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Citrus degreening process: differences between the natural and artificial process

By 25 September 2023No Comments
Citrus degreening process

When we walk along the supermarket shelves, we are used to finding fruit in perfect condition. We may even be struck by their bright and attractive colours, which can captivate us into buying them.

When this happens with citrus fruits, they have often undergone a "degreening" process, which partly achieves this uniform appearance in all pieces of fruit.

We tell you about it below.

What is degreening of fruits and why is it important for marketing?

De-greening is explained as the process by which, in this case, citrus fruits are subjected to a change in colour once they have been harvested in order to achieve a more uniform result in all the pieces.

It is very important to note that this process does not affect the maturity of the fruit in any way, as it is obliged to always comply with all internal quality processes in terms of sugar or juice content, for example. It simply seeks a more familiar appearance for the consumer.

During the process, to ensure that the fruit does not suffer any damage, factors such as temperature, humidity or oxygen concentrations and other conditions in which they are stored during the process must always be taken into account.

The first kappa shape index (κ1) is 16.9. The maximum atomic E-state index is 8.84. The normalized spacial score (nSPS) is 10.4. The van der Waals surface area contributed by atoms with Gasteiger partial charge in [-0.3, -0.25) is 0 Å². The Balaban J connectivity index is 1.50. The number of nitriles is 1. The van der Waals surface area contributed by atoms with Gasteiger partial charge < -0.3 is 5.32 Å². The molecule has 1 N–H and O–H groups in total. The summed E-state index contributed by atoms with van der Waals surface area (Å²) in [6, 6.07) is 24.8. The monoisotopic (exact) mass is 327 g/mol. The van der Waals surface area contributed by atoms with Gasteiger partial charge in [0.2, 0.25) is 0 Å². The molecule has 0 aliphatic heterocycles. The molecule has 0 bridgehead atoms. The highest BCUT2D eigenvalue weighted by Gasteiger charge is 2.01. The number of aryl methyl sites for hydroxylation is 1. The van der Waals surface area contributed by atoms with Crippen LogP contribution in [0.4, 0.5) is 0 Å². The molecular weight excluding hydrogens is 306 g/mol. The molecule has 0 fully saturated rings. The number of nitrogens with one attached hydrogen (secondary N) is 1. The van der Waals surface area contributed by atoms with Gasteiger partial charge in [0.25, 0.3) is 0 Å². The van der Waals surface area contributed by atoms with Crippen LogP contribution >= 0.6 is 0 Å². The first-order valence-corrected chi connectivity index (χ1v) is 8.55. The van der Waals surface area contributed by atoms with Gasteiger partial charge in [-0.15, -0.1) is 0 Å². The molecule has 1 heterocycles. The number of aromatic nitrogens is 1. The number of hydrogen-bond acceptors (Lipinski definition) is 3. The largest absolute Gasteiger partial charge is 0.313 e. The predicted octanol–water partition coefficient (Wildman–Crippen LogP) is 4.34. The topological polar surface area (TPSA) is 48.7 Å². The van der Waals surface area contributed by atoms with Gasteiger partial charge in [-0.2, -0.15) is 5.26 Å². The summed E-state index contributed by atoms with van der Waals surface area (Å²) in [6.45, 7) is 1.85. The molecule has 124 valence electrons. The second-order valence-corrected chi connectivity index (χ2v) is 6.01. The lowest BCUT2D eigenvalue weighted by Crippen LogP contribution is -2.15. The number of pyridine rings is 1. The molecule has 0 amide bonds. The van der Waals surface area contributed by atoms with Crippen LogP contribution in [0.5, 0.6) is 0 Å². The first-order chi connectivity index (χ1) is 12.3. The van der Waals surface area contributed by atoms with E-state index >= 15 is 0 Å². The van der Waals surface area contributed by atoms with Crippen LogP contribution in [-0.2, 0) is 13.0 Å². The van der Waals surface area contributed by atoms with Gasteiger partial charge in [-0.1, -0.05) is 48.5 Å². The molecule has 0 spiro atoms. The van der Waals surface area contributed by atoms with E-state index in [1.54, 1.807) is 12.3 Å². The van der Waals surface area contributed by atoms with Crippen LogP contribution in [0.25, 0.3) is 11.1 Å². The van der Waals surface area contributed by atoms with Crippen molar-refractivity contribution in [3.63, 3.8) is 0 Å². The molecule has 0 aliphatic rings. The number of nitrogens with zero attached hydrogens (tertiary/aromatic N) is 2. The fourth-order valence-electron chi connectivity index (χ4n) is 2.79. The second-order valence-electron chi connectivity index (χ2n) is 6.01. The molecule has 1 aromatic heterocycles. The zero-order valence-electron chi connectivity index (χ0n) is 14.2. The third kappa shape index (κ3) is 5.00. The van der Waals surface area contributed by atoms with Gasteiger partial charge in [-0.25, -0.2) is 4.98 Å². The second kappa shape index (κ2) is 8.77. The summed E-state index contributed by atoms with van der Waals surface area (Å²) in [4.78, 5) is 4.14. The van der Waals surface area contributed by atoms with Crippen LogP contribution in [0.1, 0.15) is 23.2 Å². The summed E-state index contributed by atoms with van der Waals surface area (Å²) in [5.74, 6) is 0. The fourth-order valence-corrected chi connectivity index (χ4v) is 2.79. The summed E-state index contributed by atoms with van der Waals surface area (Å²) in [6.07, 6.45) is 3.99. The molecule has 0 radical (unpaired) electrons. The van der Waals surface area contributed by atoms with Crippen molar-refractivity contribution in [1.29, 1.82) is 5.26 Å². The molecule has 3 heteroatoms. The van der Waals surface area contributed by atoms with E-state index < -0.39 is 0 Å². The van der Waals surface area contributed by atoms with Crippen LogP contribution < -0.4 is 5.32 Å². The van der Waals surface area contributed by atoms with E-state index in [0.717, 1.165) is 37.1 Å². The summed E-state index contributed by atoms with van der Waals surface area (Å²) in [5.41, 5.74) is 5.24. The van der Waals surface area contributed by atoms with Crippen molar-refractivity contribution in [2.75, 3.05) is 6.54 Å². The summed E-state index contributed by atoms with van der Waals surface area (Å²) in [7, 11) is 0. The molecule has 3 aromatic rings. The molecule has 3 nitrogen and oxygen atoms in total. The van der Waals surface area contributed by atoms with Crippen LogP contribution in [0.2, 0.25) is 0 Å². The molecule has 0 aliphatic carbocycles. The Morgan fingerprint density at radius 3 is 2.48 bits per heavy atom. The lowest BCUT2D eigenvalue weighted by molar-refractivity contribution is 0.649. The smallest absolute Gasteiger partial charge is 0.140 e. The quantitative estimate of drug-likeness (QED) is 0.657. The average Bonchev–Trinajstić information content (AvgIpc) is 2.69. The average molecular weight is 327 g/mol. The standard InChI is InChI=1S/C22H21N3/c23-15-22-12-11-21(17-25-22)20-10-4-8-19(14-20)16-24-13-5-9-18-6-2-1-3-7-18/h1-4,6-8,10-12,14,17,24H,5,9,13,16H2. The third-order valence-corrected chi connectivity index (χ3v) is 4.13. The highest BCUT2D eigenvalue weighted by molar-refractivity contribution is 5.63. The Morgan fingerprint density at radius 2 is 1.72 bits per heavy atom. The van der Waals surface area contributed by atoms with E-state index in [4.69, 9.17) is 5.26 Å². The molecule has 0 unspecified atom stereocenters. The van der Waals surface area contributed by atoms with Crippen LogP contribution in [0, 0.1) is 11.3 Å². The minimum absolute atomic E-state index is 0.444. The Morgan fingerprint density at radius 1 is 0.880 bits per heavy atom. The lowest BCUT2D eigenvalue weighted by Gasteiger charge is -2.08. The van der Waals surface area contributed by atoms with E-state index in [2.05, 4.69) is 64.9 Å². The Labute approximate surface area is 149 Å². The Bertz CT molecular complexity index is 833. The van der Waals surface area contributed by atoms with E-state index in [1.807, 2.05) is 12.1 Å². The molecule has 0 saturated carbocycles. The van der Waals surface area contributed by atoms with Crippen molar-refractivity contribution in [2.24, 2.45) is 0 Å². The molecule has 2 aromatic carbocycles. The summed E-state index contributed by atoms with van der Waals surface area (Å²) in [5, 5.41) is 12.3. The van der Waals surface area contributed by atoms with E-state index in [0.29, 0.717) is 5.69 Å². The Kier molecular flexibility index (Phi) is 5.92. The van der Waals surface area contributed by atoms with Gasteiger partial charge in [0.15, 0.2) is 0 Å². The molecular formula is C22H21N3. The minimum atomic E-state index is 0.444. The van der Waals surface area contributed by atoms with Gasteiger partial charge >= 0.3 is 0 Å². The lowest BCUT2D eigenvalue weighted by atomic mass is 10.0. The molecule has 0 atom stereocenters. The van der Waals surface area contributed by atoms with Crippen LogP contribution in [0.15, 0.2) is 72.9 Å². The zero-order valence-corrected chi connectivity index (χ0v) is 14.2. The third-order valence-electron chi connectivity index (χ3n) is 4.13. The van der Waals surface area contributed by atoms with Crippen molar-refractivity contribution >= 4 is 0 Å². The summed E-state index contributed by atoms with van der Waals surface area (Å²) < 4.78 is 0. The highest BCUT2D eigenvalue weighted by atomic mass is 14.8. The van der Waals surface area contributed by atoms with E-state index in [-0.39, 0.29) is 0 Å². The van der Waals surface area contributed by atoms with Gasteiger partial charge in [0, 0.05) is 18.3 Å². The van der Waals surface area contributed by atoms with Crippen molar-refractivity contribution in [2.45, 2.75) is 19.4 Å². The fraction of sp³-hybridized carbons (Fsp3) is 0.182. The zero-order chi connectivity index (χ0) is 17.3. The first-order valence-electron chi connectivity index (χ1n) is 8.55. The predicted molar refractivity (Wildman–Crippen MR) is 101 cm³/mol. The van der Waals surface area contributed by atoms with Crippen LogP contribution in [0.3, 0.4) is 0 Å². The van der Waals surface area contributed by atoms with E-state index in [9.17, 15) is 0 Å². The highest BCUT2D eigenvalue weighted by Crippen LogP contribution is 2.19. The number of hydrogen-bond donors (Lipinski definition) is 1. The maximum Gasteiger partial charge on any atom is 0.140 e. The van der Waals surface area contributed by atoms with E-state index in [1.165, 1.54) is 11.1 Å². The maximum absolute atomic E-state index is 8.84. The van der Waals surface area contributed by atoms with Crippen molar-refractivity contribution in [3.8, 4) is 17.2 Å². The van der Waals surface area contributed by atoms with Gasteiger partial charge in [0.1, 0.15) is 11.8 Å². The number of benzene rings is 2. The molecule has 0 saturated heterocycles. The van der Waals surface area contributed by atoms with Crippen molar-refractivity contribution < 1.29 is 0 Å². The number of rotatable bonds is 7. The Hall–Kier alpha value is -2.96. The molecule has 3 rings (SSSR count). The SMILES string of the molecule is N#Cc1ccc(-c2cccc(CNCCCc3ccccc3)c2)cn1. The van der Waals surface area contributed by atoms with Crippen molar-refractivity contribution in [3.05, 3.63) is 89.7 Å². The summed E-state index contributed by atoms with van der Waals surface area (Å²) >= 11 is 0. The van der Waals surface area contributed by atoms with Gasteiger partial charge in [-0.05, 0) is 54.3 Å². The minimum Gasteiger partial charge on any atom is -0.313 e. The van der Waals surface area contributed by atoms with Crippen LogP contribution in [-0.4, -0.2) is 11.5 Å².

What are the differences between natural and artificial degreening?

Fruits, due to their own ripening process, carry out this process by themselves naturally. In the case of this article, citrus fruits such as oranges or lemons change colour and ripen gradually due to internal physiological processes until they reach the ideal state.

However, it is true that this can often take a long time when there is a need to dispose of the product. For this reason, it is possible to speed up the degreening of the fruit by using techniques that favour this process.

Thus, no chemicals are used for natural degreening. It can be said that it is a process that has much more to do with the ripening times of the fruit. In fact, it can even take several days or weeks for citrus fruits to reach their optimum colouring and flavour.

In order to carry out this process artificially and reduce the time required naturally, it is necessary to use chemical products such as ethylene or derivatives that accelerate this process of colour change much more immediately.

This process, in turn, requires a much more exhaustive control over the ripening process, including the storage chambers, and the humidity and temperature to which the fruits are exposed, or the regulation of the use of these products to a greater or lesser extent, since any misadjustment in them could damage the fruit.

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